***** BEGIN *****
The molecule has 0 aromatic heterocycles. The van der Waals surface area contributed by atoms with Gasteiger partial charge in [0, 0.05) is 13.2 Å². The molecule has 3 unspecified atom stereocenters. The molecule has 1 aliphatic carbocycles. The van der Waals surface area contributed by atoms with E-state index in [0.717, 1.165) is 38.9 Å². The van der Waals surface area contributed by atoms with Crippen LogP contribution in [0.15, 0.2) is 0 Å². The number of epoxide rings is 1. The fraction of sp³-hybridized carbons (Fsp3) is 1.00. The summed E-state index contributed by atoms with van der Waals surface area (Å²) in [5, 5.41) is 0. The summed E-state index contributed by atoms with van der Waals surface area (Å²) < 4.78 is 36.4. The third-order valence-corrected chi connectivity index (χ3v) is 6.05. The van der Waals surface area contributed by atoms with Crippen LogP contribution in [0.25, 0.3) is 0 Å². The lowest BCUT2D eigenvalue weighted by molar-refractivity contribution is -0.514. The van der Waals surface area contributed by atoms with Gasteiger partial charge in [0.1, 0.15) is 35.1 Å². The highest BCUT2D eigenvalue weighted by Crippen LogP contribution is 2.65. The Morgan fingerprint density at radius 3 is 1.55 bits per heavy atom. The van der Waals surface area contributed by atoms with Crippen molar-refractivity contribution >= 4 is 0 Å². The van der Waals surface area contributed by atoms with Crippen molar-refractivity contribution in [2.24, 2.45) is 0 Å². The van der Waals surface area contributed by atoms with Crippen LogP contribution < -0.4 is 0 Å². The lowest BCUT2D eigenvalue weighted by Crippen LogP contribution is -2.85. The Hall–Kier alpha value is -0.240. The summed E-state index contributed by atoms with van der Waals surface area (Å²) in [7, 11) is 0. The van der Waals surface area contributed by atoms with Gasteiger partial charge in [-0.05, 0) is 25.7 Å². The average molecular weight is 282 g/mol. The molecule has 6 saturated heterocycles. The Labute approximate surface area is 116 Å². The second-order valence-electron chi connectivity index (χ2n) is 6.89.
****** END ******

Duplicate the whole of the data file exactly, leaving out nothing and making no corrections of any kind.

The molecule has 0 aromatic heterocycles. The van der Waals surface area contributed by atoms with Gasteiger partial charge in [0, 0.05) is 13.2 Å². The molecule has 3 unspecified atom stereocenters. The molecule has 1 aliphatic carbocycles. The van der Waals surface area contributed by atoms with E-state index in [0.717, 1.165) is 38.9 Å². The van der Waals surface area contributed by atoms with Crippen LogP contribution in [0.15, 0.2) is 0 Å². The number of epoxide rings is 1. The fraction of sp³-hybridized carbons (Fsp3) is 1.00. The summed E-state index contributed by atoms with van der Waals surface area (Å²) in [5, 5.41) is 0. The summed E-state index contributed by atoms with van der Waals surface area (Å²) < 4.78 is 36.4. The third-order valence-corrected chi connectivity index (χ3v) is 6.05. The van der Waals surface area contributed by atoms with Crippen LogP contribution in [0.25, 0.3) is 0 Å². The lowest BCUT2D eigenvalue weighted by molar-refractivity contribution is -0.514. The van der Waals surface area contributed by atoms with Gasteiger partial charge in [0.1, 0.15) is 35.1 Å². The highest BCUT2D eigenvalue weighted by Crippen LogP contribution is 2.65. The Morgan fingerprint density at radius 3 is 1.55 bits per heavy atom. The van der Waals surface area contributed by atoms with Crippen molar-refractivity contribution >= 4 is 0 Å². The van der Waals surface area contributed by atoms with Crippen molar-refractivity contribution in [2.24, 2.45) is 0 Å². The van der Waals surface area contributed by atoms with Crippen LogP contribution < -0.4 is 0 Å². The lowest BCUT2D eigenvalue weighted by Crippen LogP contribution is -2.85. The Hall–Kier alpha value is -0.240. The summed E-state index contributed by atoms with van der Waals surface area (Å²) in [7, 11) is 0. The van der Waals surface area contributed by atoms with Gasteiger partial charge in [-0.05, 0) is 25.7 Å². The average molecular weight is 282 g/mol. The molecule has 6 saturated heterocycles. The Labute approximate surface area is 116 Å². The second-order valence-electron chi connectivity index (χ2n) is 6.89.